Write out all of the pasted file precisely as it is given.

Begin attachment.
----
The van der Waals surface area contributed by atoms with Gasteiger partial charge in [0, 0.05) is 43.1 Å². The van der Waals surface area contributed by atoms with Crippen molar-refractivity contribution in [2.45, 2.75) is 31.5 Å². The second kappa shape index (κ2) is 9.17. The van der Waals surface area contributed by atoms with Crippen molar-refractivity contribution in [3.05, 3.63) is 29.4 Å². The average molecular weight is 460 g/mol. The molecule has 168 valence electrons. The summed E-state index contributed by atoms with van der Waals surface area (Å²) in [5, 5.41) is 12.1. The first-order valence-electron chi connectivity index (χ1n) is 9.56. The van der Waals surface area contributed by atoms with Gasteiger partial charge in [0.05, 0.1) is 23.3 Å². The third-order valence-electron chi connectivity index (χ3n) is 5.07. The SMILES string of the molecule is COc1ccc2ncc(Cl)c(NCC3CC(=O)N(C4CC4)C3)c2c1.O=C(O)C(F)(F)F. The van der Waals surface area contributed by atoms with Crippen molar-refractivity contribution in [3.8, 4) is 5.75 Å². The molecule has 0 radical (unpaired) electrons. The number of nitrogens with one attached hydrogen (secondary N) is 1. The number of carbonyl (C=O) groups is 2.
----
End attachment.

The van der Waals surface area contributed by atoms with Gasteiger partial charge in [0, 0.05) is 43.1 Å². The van der Waals surface area contributed by atoms with Crippen molar-refractivity contribution in [2.45, 2.75) is 31.5 Å². The second kappa shape index (κ2) is 9.17. The van der Waals surface area contributed by atoms with Crippen molar-refractivity contribution in [3.05, 3.63) is 29.4 Å². The average molecular weight is 460 g/mol. The molecule has 168 valence electrons. The summed E-state index contributed by atoms with van der Waals surface area (Å²) in [5, 5.41) is 12.1. The first-order valence-electron chi connectivity index (χ1n) is 9.56. The van der Waals surface area contributed by atoms with Gasteiger partial charge in [0.05, 0.1) is 23.3 Å². The third-order valence-electron chi connectivity index (χ3n) is 5.07. The SMILES string of the molecule is COc1ccc2ncc(Cl)c(NCC3CC(=O)N(C4CC4)C3)c2c1.O=C(O)C(F)(F)F. The van der Waals surface area contributed by atoms with Crippen molar-refractivity contribution in [3.8, 4) is 5.75 Å². The molecule has 0 radical (unpaired) electrons. The number of nitrogens with one attached hydrogen (secondary N) is 1. The number of carbonyl (C=O) groups is 2.